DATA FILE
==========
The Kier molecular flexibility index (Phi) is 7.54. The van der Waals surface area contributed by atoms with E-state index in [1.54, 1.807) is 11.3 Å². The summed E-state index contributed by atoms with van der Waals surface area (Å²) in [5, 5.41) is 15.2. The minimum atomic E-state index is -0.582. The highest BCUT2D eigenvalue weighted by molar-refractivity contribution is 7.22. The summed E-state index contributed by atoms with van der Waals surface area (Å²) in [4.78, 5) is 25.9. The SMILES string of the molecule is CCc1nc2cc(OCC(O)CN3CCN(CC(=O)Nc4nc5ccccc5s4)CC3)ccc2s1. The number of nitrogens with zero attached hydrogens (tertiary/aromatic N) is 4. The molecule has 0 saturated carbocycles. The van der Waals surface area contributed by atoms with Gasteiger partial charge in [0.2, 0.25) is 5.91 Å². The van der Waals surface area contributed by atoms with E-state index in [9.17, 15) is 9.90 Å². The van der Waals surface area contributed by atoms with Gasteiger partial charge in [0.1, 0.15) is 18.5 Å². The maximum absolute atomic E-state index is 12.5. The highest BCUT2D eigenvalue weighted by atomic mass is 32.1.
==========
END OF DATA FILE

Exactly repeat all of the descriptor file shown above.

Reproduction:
The Kier molecular flexibility index (Phi) is 7.54. The van der Waals surface area contributed by atoms with E-state index in [1.54, 1.807) is 11.3 Å². The summed E-state index contributed by atoms with van der Waals surface area (Å²) in [5, 5.41) is 15.2. The minimum atomic E-state index is -0.582. The highest BCUT2D eigenvalue weighted by molar-refractivity contribution is 7.22. The summed E-state index contributed by atoms with van der Waals surface area (Å²) in [4.78, 5) is 25.9. The SMILES string of the molecule is CCc1nc2cc(OCC(O)CN3CCN(CC(=O)Nc4nc5ccccc5s4)CC3)ccc2s1. The number of nitrogens with zero attached hydrogens (tertiary/aromatic N) is 4. The molecule has 0 saturated carbocycles. The van der Waals surface area contributed by atoms with Gasteiger partial charge in [0.2, 0.25) is 5.91 Å². The van der Waals surface area contributed by atoms with E-state index in [9.17, 15) is 9.90 Å². The van der Waals surface area contributed by atoms with Gasteiger partial charge in [0.1, 0.15) is 18.5 Å². The maximum absolute atomic E-state index is 12.5. The highest BCUT2D eigenvalue weighted by atomic mass is 32.1.